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Re: cURL behavior on 303 does not seem to be what is documented/advertised?

From: Daniel Stenberg <>
Date: Fri, 18 Jan 2013 08:40:52 +0100 (CET)

On Thu, 17 Jan 2013, Yves Arrouye wrote:

> Thanks. The man page on -X is unclear: it does not mention that -X is
> "sticky" across redirections. Maybe that could be improved.

Everything can be improved. Did you really read this documentation first and
then yet beleived -X POST was what you needed?

I'll readily admit that I am not the perfect teacher or document writer. I
gladly receive patches and improvements for docs as well!

> The verbose message saying using GET right before POSTing could also be
> slightly conditional so it says the right thing :)

Perhaps. You need to keep in mind that -X only modifies the method string in
the request, and libcurl has several more behaviors associated to what action
it takes. So when libcurl decides it'll make a GET it will act accordingly,
and even if you change that to a "POST" in the reqeuest there are several
other internal code paths that still will act as GET. (It might become clearer
if you instead use -X GLORBIFLUX and then read the verbose output.)

IMHO, you should instead report the flawed command line examples and tell them
to stop abusing -X...

>> You should instead get the host name from the struct member that is (later)
>> used to create the host header.
> Are you talking about the conn->host structure? I started there, but if
> there is a custom Host header, I need to use that. So I'd rather let curl do
> all the work it wants to do in determining what that header should look like
> (using the custom one, using the URL data, properly brace-quoting IPv6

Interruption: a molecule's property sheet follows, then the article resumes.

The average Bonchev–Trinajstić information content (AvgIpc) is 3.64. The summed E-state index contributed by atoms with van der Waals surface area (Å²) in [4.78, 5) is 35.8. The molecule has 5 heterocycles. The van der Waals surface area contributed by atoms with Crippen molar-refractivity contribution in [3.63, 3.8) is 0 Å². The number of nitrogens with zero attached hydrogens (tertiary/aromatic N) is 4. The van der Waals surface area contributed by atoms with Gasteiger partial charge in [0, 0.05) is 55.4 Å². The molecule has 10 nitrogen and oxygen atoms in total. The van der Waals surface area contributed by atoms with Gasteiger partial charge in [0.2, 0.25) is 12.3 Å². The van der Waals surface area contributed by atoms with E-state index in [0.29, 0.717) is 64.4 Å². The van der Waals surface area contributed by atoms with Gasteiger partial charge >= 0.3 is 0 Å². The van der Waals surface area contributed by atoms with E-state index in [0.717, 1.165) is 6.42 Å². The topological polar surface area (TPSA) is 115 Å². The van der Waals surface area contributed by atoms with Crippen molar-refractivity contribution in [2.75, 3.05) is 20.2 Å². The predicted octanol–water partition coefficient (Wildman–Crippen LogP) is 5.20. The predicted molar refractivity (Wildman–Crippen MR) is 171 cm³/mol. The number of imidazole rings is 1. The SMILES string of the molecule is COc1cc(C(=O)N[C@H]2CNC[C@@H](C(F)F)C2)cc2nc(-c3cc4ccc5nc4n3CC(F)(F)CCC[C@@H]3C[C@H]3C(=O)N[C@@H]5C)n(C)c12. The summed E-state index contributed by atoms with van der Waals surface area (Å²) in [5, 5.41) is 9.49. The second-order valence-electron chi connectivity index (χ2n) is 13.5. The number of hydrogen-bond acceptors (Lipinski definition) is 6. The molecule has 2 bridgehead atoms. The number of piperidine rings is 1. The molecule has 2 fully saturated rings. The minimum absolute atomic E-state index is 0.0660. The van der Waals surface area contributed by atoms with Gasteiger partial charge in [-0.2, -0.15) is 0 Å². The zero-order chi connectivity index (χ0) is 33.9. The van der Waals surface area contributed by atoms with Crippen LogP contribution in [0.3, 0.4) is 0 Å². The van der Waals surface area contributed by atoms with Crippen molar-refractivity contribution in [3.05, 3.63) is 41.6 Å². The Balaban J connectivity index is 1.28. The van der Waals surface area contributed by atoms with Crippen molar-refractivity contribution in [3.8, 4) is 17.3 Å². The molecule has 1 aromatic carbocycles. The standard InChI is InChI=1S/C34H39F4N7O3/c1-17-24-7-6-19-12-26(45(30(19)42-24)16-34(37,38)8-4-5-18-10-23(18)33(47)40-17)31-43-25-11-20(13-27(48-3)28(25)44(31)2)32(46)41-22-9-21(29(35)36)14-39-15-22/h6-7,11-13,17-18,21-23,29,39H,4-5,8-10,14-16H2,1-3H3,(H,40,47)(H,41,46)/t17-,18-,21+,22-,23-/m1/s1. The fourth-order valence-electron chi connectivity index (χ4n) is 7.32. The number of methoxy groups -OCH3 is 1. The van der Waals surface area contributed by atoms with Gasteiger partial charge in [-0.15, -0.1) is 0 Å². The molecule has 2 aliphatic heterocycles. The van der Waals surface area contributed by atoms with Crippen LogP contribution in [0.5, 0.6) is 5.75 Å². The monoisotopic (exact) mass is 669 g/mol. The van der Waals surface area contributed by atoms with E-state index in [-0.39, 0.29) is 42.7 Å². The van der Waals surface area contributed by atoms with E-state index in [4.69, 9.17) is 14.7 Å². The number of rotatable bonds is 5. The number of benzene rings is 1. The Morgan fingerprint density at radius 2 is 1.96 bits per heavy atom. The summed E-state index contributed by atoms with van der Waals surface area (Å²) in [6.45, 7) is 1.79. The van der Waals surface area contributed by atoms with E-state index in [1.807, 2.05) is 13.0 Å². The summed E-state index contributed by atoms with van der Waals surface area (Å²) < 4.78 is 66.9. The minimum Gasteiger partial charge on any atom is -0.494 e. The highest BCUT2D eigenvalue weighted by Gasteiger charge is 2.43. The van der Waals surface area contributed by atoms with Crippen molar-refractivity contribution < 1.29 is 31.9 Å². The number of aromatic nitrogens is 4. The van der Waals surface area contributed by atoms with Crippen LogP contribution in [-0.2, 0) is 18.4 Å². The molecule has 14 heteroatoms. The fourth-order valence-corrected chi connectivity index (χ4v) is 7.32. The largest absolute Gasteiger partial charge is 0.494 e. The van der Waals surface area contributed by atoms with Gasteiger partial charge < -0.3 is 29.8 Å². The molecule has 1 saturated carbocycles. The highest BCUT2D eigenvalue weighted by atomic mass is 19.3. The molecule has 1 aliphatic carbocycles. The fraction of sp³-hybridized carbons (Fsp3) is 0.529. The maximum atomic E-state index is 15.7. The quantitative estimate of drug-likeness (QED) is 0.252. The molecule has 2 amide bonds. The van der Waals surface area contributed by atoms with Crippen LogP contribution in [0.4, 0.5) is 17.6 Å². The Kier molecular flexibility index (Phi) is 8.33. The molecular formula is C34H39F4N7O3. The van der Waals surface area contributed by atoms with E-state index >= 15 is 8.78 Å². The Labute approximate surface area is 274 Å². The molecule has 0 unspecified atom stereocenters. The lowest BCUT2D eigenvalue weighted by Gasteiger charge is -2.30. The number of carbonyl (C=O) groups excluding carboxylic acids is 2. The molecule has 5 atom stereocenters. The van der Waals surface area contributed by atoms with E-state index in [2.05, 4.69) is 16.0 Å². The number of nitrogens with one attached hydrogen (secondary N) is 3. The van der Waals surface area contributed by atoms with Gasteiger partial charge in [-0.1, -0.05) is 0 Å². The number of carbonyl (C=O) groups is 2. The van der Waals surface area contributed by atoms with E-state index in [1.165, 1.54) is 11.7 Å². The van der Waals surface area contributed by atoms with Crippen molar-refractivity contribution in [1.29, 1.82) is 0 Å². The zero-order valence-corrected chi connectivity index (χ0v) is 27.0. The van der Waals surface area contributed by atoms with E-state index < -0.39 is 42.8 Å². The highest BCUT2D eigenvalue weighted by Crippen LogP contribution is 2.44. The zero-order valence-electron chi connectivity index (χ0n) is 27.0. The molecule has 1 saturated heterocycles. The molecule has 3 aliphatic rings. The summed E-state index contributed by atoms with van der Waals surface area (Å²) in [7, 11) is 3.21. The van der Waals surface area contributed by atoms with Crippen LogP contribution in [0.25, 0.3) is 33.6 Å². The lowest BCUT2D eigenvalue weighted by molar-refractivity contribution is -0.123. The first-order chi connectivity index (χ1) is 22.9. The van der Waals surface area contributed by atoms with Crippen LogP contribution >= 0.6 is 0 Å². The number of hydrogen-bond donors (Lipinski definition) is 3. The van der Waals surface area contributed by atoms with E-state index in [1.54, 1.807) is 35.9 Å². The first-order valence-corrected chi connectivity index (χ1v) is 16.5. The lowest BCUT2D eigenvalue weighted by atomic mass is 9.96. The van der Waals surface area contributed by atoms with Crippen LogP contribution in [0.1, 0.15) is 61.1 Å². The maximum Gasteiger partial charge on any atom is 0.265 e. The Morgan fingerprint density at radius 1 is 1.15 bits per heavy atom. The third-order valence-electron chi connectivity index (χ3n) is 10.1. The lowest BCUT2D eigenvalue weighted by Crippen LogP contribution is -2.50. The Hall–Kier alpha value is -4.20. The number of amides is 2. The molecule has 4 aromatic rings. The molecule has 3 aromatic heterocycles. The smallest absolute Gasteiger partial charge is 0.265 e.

> addresses etc.) and then use that. Is there a reason not to (maybe it's
> below¦)?

Some thoughts from me:

  1 - a custom Host: is not a good way to "test drive" HTTP services anyway so
      while that as a long time the only way you could do that with (lib)curl
      and we promoted that way you can just go back to your redirect case to
      see a custom host header immediately breaks. The better way to test and
      the way I prefer to promote is...

  2 - --resolve is a much better and cleaner way to allow a user to "fake" a
      server to be somewhere else. It allows things like HTTP redirects,
      HTTP cookies, HTTPS certificates and your authentication to work easier
      and with less internal hacks.

  3 - before we introduced (2) we had roughly the same need you do but for
      cookies so you'll find the sort of custom "host:" header extraction logic
      in the lib/http.c:Curl_http() function. If (2) for some reason isn't
      enough for you (and if so, I want it properly motivated), I would suggest
      that generalizing this code is the way forward. If we would've had the
      --resolve approach in place before, then this cookie host code wouldn't
      have been introduced!


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Received on 2013-01-18